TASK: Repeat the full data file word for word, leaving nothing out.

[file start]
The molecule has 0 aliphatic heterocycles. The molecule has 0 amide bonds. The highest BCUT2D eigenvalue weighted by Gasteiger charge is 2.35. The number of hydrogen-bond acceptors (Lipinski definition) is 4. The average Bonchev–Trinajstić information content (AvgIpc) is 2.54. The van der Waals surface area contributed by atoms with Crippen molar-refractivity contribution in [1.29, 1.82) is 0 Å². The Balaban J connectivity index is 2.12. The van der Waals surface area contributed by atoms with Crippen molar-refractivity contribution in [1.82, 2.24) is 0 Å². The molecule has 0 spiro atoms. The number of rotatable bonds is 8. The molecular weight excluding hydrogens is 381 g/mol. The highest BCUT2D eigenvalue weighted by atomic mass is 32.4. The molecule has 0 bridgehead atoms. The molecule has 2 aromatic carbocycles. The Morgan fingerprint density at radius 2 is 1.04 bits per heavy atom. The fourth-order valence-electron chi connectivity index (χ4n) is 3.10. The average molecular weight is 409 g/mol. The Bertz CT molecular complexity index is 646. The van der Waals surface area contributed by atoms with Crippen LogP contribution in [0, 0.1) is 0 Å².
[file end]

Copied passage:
The molecule has 0 aliphatic heterocycles. The molecule has 0 amide bonds. The highest BCUT2D eigenvalue weighted by Gasteiger charge is 2.35. The number of hydrogen-bond acceptors (Lipinski definition) is 4. The average Bonchev–Trinajstić information content (AvgIpc) is 2.54. The van der Waals surface area contributed by atoms with Crippen molar-refractivity contribution in [1.29, 1.82) is 0 Å². The Balaban J connectivity index is 2.12. The van der Waals surface area contributed by atoms with Crippen molar-refractivity contribution in [1.82, 2.24) is 0 Å². The molecule has 0 spiro atoms. The number of rotatable bonds is 8. The molecular weight excluding hydrogens is 381 g/mol. The highest BCUT2D eigenvalue weighted by atomic mass is 32.4. The molecule has 0 bridgehead atoms. The molecule has 2 aromatic carbocycles. The Morgan fingerprint density at radius 2 is 1.04 bits per heavy atom. The fourth-order valence-electron chi connectivity index (χ4n) is 3.10. The average molecular weight is 409 g/mol. The Bertz CT molecular complexity index is 646. The van der Waals surface area contributed by atoms with Crippen LogP contribution in [0, 0.1) is 0 Å².